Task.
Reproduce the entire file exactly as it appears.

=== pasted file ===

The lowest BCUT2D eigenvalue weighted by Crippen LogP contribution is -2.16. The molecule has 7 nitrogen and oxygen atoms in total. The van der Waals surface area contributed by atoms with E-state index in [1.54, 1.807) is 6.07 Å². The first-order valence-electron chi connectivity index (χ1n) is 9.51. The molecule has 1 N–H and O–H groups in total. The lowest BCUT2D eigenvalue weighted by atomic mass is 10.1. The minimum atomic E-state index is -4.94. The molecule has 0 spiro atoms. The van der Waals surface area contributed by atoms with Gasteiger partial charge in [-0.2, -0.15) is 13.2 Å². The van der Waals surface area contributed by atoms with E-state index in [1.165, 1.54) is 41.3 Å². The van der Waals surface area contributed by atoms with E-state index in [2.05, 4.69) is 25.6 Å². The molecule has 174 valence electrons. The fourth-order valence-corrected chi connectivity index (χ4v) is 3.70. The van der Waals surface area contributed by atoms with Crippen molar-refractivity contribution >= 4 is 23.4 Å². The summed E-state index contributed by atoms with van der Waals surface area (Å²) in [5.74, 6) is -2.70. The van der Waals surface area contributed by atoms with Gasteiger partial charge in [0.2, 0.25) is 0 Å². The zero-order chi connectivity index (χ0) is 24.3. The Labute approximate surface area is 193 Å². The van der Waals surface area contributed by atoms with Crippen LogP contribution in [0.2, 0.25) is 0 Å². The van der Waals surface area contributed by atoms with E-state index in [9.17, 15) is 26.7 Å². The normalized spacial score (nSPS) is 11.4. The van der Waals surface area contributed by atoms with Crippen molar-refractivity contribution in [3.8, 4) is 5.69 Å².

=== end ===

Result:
The lowest BCUT2D eigenvalue weighted by Crippen LogP contribution is -2.16. The molecule has 7 nitrogen and oxygen atoms in total. The van der Waals surface area contributed by atoms with E-state index in [1.54, 1.807) is 6.07 Å². The first-order valence-electron chi connectivity index (χ1n) is 9.51. The molecule has 1 N–H and O–H groups in total. The lowest BCUT2D eigenvalue weighted by atomic mass is 10.1. The minimum atomic E-state index is -4.94. The molecule has 0 spiro atoms. The van der Waals surface area contributed by atoms with Gasteiger partial charge in [-0.2, -0.15) is 13.2 Å². The van der Waals surface area contributed by atoms with E-state index in [1.165, 1.54) is 41.3 Å². The van der Waals surface area contributed by atoms with E-state index in [2.05, 4.69) is 25.6 Å². The molecule has 174 valence electrons. The fourth-order valence-corrected chi connectivity index (χ4v) is 3.70. The van der Waals surface area contributed by atoms with Crippen molar-refractivity contribution >= 4 is 23.4 Å². The summed E-state index contributed by atoms with van der Waals surface area (Å²) in [5.74, 6) is -2.70. The van der Waals surface area contributed by atoms with Gasteiger partial charge in [0.2, 0.25) is 0 Å². The zero-order chi connectivity index (χ0) is 24.3. The Labute approximate surface area is 193 Å². The van der Waals surface area contributed by atoms with Crippen LogP contribution in [0.2, 0.25) is 0 Å². The van der Waals surface area contributed by atoms with E-state index in [9.17, 15) is 26.7 Å². The normalized spacial score (nSPS) is 11.4. The van der Waals surface area contributed by atoms with Crippen molar-refractivity contribution in [3.8, 4) is 5.69 Å².